How to ensure cybersecurity when students take devices home

Software allows IT teams to grant access to websites and spot troubling or inappropriate activity
By: | July 9, 2020
School district IT teams are using new cybersecurity software to keep students safe during online learning. (GettyImages/Tuan Tran)School district IT teams are using new cybersecurity software to keep students safe during online learning. (GettyImages/Tuan Tran)

When online learning students in Kansas’ rural Ulysses Public Schools can’t access a website a teacher has sent them to, they can use software installed on their computers to send an immediate request for approval to the district’s IT team.

The IT team received about 25 to 50 such requests a day in the days right after the shift to remote instruction, says Dennis Gonzales, the technology director.

IT staff granted access through the Impero software once they confirmed the teacher had provided the link.

The district sent home 1,500 devices in the spring and recently recollected all of them, except 50, to clean, update and redistribute to students for the new school year, Gonzales says.


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As for cybersecurity, Gonzales says, parents also have some responsibility to monitor how students use the devices.

“When they’re in school, we don’t allow to play games unless teach says it’s OK,” Gonzales says. “At home, that’s parents’ judgment to let them play games.”

A bright spot in the shift to remote instruction is that it motivated teachers to sharpen their online skills, Gonzales says.

“We’ve always had those teachers who struggled with wanting to move toward online classes,” he says. “They embraced the challenge and moved forward.”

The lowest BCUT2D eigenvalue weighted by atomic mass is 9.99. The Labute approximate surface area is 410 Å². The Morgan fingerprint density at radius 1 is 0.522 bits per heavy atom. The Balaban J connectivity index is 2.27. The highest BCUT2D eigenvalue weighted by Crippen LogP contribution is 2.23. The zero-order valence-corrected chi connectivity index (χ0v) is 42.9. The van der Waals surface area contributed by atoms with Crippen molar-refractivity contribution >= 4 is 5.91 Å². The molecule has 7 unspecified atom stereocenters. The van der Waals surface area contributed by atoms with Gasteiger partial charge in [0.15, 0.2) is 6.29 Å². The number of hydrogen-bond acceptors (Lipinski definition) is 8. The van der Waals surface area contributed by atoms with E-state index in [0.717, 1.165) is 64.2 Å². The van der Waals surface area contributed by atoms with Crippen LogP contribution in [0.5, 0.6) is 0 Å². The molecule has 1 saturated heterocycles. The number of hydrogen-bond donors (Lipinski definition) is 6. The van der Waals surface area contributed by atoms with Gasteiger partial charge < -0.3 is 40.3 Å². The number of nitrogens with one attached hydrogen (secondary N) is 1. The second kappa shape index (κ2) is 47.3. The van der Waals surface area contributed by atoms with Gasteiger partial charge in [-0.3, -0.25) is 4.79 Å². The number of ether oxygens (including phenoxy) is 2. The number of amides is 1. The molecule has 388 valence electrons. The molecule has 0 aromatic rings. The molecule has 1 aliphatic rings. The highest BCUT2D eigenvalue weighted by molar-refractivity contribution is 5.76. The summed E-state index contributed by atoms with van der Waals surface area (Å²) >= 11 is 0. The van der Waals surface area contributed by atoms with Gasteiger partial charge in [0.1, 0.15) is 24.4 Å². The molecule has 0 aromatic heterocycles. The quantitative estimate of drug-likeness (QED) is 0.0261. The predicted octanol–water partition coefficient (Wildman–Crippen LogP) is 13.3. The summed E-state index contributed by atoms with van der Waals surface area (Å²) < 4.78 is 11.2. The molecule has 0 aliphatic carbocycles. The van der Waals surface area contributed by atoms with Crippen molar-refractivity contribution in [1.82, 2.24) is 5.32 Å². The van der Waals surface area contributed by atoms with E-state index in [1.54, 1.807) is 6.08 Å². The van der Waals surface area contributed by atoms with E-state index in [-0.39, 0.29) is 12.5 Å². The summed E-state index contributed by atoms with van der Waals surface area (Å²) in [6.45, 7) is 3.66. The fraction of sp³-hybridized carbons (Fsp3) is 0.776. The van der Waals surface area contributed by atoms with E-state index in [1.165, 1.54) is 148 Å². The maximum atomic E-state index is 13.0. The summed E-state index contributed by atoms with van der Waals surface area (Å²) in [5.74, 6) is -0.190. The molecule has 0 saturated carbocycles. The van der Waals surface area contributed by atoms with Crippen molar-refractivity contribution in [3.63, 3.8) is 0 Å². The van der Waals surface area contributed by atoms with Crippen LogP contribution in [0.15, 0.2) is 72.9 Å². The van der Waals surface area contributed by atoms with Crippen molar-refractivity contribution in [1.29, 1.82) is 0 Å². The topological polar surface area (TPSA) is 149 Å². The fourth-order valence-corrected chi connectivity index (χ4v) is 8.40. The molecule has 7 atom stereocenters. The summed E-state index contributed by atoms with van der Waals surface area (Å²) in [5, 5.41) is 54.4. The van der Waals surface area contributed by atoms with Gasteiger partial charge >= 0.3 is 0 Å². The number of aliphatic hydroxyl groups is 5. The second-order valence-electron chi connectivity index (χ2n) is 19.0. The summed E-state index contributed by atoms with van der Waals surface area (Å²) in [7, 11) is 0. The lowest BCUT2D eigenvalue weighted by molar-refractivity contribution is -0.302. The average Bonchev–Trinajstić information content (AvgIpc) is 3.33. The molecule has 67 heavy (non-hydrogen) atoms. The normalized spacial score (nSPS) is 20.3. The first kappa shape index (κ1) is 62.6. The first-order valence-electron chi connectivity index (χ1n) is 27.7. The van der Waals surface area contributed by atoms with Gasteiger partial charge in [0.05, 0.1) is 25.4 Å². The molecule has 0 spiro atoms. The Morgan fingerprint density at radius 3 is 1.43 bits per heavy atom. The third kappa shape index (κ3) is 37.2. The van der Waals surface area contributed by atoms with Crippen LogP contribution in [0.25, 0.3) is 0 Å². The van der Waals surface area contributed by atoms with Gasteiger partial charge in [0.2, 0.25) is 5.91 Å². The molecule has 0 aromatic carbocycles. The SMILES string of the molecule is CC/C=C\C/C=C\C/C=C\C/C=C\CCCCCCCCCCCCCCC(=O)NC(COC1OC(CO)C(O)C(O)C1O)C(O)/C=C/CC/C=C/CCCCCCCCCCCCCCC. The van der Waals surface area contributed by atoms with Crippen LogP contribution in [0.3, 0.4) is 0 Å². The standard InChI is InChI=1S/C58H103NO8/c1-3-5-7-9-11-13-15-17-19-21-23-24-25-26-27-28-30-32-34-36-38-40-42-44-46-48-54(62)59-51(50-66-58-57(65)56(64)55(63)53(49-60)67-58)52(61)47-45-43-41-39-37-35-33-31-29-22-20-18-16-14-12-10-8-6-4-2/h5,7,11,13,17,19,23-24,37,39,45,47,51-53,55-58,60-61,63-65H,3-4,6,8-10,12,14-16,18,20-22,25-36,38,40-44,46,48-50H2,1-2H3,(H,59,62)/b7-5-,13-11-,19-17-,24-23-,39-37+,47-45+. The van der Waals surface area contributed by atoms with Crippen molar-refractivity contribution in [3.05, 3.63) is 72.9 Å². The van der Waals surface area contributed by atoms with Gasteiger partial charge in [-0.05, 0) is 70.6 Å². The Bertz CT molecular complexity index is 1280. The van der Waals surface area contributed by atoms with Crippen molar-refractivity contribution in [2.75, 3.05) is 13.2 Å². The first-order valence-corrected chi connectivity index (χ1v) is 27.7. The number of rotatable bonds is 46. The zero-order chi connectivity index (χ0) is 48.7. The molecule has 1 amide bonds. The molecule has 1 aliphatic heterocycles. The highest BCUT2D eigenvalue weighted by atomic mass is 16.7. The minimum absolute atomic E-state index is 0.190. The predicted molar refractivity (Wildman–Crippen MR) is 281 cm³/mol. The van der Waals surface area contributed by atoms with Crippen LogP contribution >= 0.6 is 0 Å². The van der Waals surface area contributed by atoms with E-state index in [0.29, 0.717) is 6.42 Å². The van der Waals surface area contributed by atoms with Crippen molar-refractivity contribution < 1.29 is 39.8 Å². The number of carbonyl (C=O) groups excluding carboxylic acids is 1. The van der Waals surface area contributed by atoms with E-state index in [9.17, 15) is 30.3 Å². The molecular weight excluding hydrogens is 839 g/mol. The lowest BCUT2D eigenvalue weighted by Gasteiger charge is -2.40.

A teacher’s role in cybersecurity

During normal school operations, IT teams put the burden on parents for monitoring students’ use of school devices at home.

But the shift to full-scale online learning forced districts and schools to take on the responsibility for 24/7 cybersecurity and compliance with student privacy laws, says Jim Morrill, the director of technology for Regional School Unit 25 in Maine.

That included giving teachers some guidance on how to best communicate with students online, considering some kids could be working in a McDonald’s because of a lack of internet access at home.

“We asked teachers to deliver lessons and answer questions in the online classroom but not discuss an individual student’s progress,” Morrill says.


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The district also runs Gaggle software in the background to watch out for inappropriate activity or students threatening to harm themselves or others.

The IT was also able to take control of devices remotely to provide troubleshooting assistance when, for instance, a student or teacher didn’t know how to allow Zoom to access their camera for an online class.

Headed into the new school year, the district will use the Brightspace learning management system so all students are on the same platform. The tool also allows teachers to create differentiated pathways for students who are progressing at different rates.

When online, the district’s teachers may only spend 15 to 20 minutes on a class meeting, and reserve the rest of the time with work with individual students or small groups, Morrill says.

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